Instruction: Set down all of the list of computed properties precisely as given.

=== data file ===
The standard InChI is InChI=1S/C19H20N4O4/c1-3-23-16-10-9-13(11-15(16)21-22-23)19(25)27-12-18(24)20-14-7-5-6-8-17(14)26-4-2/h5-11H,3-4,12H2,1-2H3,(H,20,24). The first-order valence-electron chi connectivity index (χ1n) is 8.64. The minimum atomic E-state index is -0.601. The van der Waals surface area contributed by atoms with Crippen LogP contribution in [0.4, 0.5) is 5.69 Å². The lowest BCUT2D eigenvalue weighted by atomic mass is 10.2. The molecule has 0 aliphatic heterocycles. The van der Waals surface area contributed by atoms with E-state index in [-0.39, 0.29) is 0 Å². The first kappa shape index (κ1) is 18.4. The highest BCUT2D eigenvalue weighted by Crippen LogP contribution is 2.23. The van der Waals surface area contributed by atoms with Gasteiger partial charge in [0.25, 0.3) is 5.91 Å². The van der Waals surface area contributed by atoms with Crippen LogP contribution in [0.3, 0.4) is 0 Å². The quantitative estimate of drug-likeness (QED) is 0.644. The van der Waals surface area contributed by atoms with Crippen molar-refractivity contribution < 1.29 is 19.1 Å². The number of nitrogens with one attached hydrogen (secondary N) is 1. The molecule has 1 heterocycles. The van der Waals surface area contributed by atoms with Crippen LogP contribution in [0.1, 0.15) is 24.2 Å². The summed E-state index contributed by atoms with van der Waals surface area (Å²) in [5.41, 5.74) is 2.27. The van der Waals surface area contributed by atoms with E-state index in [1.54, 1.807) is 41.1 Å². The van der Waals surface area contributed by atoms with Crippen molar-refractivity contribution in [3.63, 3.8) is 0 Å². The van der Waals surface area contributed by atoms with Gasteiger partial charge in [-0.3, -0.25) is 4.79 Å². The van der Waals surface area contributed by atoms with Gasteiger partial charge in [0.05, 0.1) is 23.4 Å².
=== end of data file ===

The standard InChI is InChI=1S/C19H20N4O4/c1-3-23-16-10-9-13(11-15(16)21-22-23)19(25)27-12-18(24)20-14-7-5-6-8-17(14)26-4-2/h5-11H,3-4,12H2,1-2H3,(H,20,24). The first-order valence-electron chi connectivity index (χ1n) is 8.64. The minimum atomic E-state index is -0.601. The van der Waals surface area contributed by atoms with Crippen LogP contribution in [0.4, 0.5) is 5.69 Å². The lowest BCUT2D eigenvalue weighted by atomic mass is 10.2. The molecule has 0 aliphatic heterocycles. The van der Waals surface area contributed by atoms with E-state index in [-0.39, 0.29) is 0 Å². The first kappa shape index (κ1) is 18.4. The highest BCUT2D eigenvalue weighted by Crippen LogP contribution is 2.23. The van der Waals surface area contributed by atoms with Gasteiger partial charge in [0.25, 0.3) is 5.91 Å². The van der Waals surface area contributed by atoms with Crippen LogP contribution in [0.3, 0.4) is 0 Å². The quantitative estimate of drug-likeness (QED) is 0.644. The van der Waals surface area contributed by atoms with Crippen molar-refractivity contribution < 1.29 is 19.1 Å². The number of nitrogens with one attached hydrogen (secondary N) is 1. The molecule has 1 heterocycles. The van der Waals surface area contributed by atoms with Crippen LogP contribution in [0.1, 0.15) is 24.2 Å². The summed E-state index contributed by atoms with van der Waals surface area (Å²) in [5.41, 5.74) is 2.27. The van der Waals surface area contributed by atoms with E-state index in [1.54, 1.807) is 41.1 Å². The van der Waals surface area contributed by atoms with Crippen molar-refractivity contribution in [3.63, 3.8) is 0 Å². The van der Waals surface area contributed by atoms with Gasteiger partial charge in [-0.3, -0.25) is 4.79 Å². The van der Waals surface area contributed by atoms with Gasteiger partial charge in [0.05, 0.1) is 23.4 Å².